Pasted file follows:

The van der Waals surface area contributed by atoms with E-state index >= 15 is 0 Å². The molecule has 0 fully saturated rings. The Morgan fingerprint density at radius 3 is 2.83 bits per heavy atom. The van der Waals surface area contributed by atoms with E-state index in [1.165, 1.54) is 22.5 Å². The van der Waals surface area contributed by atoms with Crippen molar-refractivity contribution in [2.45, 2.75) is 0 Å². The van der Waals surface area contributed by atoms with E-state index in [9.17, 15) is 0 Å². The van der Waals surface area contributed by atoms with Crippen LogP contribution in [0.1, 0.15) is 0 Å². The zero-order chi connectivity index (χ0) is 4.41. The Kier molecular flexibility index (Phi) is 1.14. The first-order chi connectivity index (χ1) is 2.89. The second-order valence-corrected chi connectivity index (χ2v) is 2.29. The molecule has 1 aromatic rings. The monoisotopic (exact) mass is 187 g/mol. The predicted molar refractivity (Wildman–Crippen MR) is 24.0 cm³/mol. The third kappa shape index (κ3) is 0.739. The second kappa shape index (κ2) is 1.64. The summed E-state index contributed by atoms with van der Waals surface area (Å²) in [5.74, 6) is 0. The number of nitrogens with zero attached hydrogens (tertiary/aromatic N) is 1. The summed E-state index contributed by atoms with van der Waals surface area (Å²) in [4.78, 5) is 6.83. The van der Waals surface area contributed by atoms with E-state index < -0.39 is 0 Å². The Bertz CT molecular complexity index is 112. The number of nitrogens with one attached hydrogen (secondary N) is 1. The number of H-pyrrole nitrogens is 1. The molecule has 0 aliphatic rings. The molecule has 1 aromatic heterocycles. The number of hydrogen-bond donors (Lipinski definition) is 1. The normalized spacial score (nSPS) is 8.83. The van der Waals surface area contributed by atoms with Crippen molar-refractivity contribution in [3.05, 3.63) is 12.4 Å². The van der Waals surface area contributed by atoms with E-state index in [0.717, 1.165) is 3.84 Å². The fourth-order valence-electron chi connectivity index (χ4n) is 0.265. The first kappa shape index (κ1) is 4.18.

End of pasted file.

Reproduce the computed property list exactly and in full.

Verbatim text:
The van der Waals surface area contributed by atoms with E-state index >= 15 is 0 Å². The molecule has 0 fully saturated rings. The Morgan fingerprint density at radius 3 is 2.83 bits per heavy atom. The van der Waals surface area contributed by atoms with E-state index in [1.165, 1.54) is 22.5 Å². The van der Waals surface area contributed by atoms with Crippen molar-refractivity contribution in [2.45, 2.75) is 0 Å². The van der Waals surface area contributed by atoms with E-state index in [9.17, 15) is 0 Å². The van der Waals surface area contributed by atoms with Crippen LogP contribution in [0.1, 0.15) is 0 Å². The zero-order chi connectivity index (χ0) is 4.41. The Kier molecular flexibility index (Phi) is 1.14. The first-order chi connectivity index (χ1) is 2.89. The second-order valence-corrected chi connectivity index (χ2v) is 2.29. The molecule has 1 aromatic rings. The monoisotopic (exact) mass is 187 g/mol. The predicted molar refractivity (Wildman–Crippen MR) is 24.0 cm³/mol. The third kappa shape index (κ3) is 0.739. The second kappa shape index (κ2) is 1.64. The summed E-state index contributed by atoms with van der Waals surface area (Å²) in [5.74, 6) is 0. The number of nitrogens with zero attached hydrogens (tertiary/aromatic N) is 1. The summed E-state index contributed by atoms with van der Waals surface area (Å²) in [4.78, 5) is 6.83. The van der Waals surface area contributed by atoms with E-state index < -0.39 is 0 Å². The Bertz CT molecular complexity index is 112. The number of nitrogens with one attached hydrogen (secondary N) is 1. The number of H-pyrrole nitrogens is 1. The molecule has 0 aliphatic rings. The molecule has 1 aromatic heterocycles. The number of hydrogen-bond donors (Lipinski definition) is 1. The normalized spacial score (nSPS) is 8.83. The van der Waals surface area contributed by atoms with Crippen molar-refractivity contribution in [3.05, 3.63) is 12.4 Å². The van der Waals surface area contributed by atoms with E-state index in [0.717, 1.165) is 3.84 Å². The fourth-order valence-electron chi connectivity index (χ4n) is 0.265. The first kappa shape index (κ1) is 4.18.